21 June 2017

Bellingham’s handy hints to enjoying wine in a restaurant

Do you feel foolish when ordering wine in a restaurant? When it comes to wine lists, sommeliers and the wine tasting ritual, it can be intimidating for the uninitiated. The reasons behind the performance are actually quite sensible and might assist you in appearing the consummate connoisseur.

What is a sommelier?
A Sommelier is a specialised wine waiter or manager that is highly trained in all things wine as well as food pairing. They will compile the wine list, manage the cellar and assist guests in making the perfect selection before perfectly serving. In general only fine dining restaurants have a dedicated Sommelier on their staff. A good Sommelier will make you feel comfortable no matter what your wine experience as well as making sincere suggestions within your budget. Take advantage of the skill and service offered by these professionals.

Wine lists
Most wine lists are arranged into Red and White wines by style or variety. It is best that everyone decides what they are eating before the wine is ordered. Most lists now have several options by the glass or half bottle for flexibility with food, and responsible consumption. Wines are also usually arranged by price. Mark-ups are generally steep in good restaurants, but choosing the cheapest wine on the list may not represent the best value. Enlist the assistance of the Sommelier or server to sniff out the best choice for your table within your budget.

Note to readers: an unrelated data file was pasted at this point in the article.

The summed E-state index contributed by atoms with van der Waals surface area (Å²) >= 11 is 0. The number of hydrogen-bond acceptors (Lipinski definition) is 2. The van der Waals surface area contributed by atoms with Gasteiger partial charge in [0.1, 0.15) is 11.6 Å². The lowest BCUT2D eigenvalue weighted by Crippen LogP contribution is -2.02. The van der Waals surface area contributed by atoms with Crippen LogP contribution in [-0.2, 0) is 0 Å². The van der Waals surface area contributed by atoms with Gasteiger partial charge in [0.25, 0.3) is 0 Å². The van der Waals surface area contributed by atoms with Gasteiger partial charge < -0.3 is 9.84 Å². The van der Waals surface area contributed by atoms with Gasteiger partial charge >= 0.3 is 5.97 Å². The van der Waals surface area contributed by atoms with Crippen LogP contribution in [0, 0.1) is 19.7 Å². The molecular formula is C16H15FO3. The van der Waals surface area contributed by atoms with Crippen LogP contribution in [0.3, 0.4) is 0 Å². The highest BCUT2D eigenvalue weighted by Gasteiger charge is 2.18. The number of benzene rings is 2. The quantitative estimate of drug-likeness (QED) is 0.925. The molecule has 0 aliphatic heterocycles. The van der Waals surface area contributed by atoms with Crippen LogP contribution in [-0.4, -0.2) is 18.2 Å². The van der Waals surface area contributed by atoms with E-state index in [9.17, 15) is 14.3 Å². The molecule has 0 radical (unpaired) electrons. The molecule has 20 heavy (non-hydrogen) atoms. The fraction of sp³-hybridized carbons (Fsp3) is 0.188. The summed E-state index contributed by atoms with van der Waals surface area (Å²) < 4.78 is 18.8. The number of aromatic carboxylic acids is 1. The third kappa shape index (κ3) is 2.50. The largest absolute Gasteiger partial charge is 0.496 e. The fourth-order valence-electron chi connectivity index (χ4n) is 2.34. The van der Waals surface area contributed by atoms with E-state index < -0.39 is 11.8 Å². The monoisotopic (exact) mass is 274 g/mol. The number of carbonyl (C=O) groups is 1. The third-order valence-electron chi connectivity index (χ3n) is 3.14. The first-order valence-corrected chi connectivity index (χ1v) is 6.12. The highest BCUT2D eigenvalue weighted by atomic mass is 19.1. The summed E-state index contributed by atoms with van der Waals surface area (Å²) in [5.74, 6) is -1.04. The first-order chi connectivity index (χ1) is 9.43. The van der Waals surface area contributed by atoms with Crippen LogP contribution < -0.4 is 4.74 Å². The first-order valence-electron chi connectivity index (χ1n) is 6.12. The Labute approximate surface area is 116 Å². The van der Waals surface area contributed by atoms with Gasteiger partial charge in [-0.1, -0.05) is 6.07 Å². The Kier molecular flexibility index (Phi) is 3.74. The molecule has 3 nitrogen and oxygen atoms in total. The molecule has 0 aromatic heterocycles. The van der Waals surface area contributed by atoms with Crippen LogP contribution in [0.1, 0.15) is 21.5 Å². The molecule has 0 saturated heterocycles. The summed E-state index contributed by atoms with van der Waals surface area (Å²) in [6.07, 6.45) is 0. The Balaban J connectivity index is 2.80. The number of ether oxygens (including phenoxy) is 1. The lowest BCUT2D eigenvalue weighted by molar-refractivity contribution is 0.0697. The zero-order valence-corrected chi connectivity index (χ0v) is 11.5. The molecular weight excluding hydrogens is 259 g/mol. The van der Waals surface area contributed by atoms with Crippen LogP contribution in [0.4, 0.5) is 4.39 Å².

Why then all the fuss with sniffing, swirling and sipping?
The idea with the service ritual is to check that the wine is in good condition. Between corks, storage and the evolution of wine in the bottle, there is a chance that the wine may be faulty. The service ritual provides the opportunity to check that the wine is good and that it is what you ordered. A good waiter will make the process quick and discreet to avoid undue intrusion.

What should you do when the bottle is presented?
First check that it is the bottle that you ordered, and then touch the bottle to check the temperature. White wine should be well chilled and red wine should be at around European room temperature. If you feel that a red is a little warm, don’t be shy to ask for an ice bucket.
Next the waiter will open the bottle and may present the cork. Check that it is not broken and crumbling or wet right through. A small amount will then be poured for you to taste. Give it a small swirl, sniff and sip to check that the wine has no faults, and then indicate your approval to the waiter who will then pour for your guests and top your glass last.

What could be wrong with the wine?
Corked or oxidised wines are the 2 most common problems that you may encounter. Corked is when the wine is spoiled by TCA, a nasty bacteria that can contaminate corks. The wine will smell and taste musty.
Oxidised is when the wine has been spoiled by exposure to oxygen. It will smell and taste like bad sherry.
If you detect a problem, let the waiter know and the bottle will be replaced.

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